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It's Not Really a Caddy Shack : Tarzana Building Borrows Car Design for Its Motif

January 18, 1987|G. LUTHER WHITINGTON | United Press International

In a suburb named for the King of Apes, along a highway made famous by a rock song, a building nearing completion stands as a symbol of what its architect thinks typifies America--the big luxury car.

Although Los Angeles already boasts--or in some cases boasted--architectural oddities such as a giant hot dog, a giant chili bowl and a giant stack of records, the pink two-story building rising at 19611 Ventura Boulevard in the suburb of Tarzana is the city's first giant auto.

Some Tarzana residents joke about the building, but its architect, a young Texan with big ideas, defends the design and philosophizes about its meaning.

Somewhat Symbolic

"Ventura Boulevard is about as American as you can get, and what's more American than a big luxury car, a Cadillac?" said Lee Oakes in an interview. "It's symbolic architecture, but abstract."

Although the front of the building, called Fleetwood Square, is built to look like an early 1970s Cadillac--from its fender lights to a massive radiator grill--Oakes and his bosses are quick to dismiss the similarities as coincidence.

"We can't say it's a Cadillac for obvious reasons," said Nisan Matlin, of Matlin-Dvoretzky Architects, for whom Oakes works as an architect. "The Cadillac people might not be happy."

When the 30-year-old firm, which has won American Institute of Architecture awards for conservative designs employing redwood and sleek lines, was contacted to design the retail-office building, Matlin turned the project over to Oakes.

"We're not the esoteric types," Matlin said. "We had a strong identity with the woodsy, earthy type of building."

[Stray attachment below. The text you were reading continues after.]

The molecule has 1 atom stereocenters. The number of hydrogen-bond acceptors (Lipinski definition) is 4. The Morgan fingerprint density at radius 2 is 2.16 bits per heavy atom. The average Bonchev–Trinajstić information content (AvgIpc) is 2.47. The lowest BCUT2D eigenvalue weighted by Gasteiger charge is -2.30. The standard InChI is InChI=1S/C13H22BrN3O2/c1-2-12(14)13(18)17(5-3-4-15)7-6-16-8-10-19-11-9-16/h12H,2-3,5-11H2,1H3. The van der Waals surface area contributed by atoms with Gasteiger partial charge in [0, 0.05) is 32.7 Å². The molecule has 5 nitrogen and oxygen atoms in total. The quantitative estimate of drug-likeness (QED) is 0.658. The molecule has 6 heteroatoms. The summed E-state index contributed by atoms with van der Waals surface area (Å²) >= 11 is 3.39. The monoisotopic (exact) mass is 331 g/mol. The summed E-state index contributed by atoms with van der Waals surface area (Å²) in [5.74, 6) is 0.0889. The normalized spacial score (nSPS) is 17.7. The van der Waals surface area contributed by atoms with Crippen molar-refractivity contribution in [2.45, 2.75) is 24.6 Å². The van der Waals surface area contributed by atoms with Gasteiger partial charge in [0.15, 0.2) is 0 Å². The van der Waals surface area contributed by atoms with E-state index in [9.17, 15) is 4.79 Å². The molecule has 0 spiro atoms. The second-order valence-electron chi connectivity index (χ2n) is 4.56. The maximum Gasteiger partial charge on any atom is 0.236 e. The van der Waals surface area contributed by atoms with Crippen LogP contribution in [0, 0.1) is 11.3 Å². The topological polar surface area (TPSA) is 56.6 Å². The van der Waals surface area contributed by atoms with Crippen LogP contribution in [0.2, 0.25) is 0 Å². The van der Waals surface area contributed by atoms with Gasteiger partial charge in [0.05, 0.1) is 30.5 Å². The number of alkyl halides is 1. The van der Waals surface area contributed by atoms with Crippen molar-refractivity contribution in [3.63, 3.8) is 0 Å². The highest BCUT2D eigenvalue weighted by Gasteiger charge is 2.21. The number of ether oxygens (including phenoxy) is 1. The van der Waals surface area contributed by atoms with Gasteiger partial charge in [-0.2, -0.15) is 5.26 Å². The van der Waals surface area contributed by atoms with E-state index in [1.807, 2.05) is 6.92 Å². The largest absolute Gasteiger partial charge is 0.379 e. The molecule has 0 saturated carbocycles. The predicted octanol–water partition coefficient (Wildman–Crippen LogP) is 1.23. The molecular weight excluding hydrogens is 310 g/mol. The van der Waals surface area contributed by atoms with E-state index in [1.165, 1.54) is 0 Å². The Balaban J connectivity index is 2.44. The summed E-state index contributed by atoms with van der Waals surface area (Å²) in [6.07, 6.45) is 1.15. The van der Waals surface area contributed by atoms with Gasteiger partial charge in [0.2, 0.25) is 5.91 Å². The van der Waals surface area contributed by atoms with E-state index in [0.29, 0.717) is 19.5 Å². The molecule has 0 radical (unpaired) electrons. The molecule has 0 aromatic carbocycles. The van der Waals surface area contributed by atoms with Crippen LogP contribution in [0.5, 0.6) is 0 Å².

Out on the Town

One night Oakes took a late night walk after a few beers in Santa Monica and that identity changed.

As evidenced by skylines across the nation, the days of the box building are over and Oakes and Matlin wanted something different. But instead of going back to Italian Renaissance or English Tudor, Oakes opted for 1970s Americana.

"I was walking along Ocean Avenue and saw a '70s Cadillac, and the proportions of the front were the same as the building," said Oakes. "So I began to think about Ventura--the cars, the asphalt, the neon--and the Cadillac just rang a bell."

It was "hard knocks" convincing the developers to go with the design, Matlin said. But eventually CBS Realcorp Management Co. was won over and has even leased office space to a car rental agency and is negotiating with a limousine service.

Those who work and live near the building laugh about it but are also impressed and happy with their new neighbor on Ventura Boulevard, a major thoroughfare made famous by the America rock group song "Ventura Highway."

Signals in Stucco

"It's fantastic," said Vera Kelly, who works at the Corbin bowling alley across the street. "I'm just waiting for the bumper lights to come on."

Oakes designed neon tubing as bumper lights and headlights are to be installed this month. The headlights are set against a background of about 600 glass bricks and the turn signals stretch around sleek pink stucco bumpers.

Plans also call for a California license plate address sign and bumper sticker store signs for the first floor retail space.

But all are not happy with the building.

"We've gotten some pretty nasty letters," Matlin said. "One asked us how we could 'blight the landscape.' "

A Matter of Risk

"Constructing a building like this is definitely taking a risk," the firm's 62-year-old senior partner said.

The 35-year-old Oakes was quick to interject, "But hey, this is Los Angeles. There are a lot of mediocre buildings out there. What we wanted was a building with an individual identity."

Frank McMillan, a building superintendent at the site, said: "I've never seen so many heads turn and do double-takes on any building I've worked on. This one really stands out."

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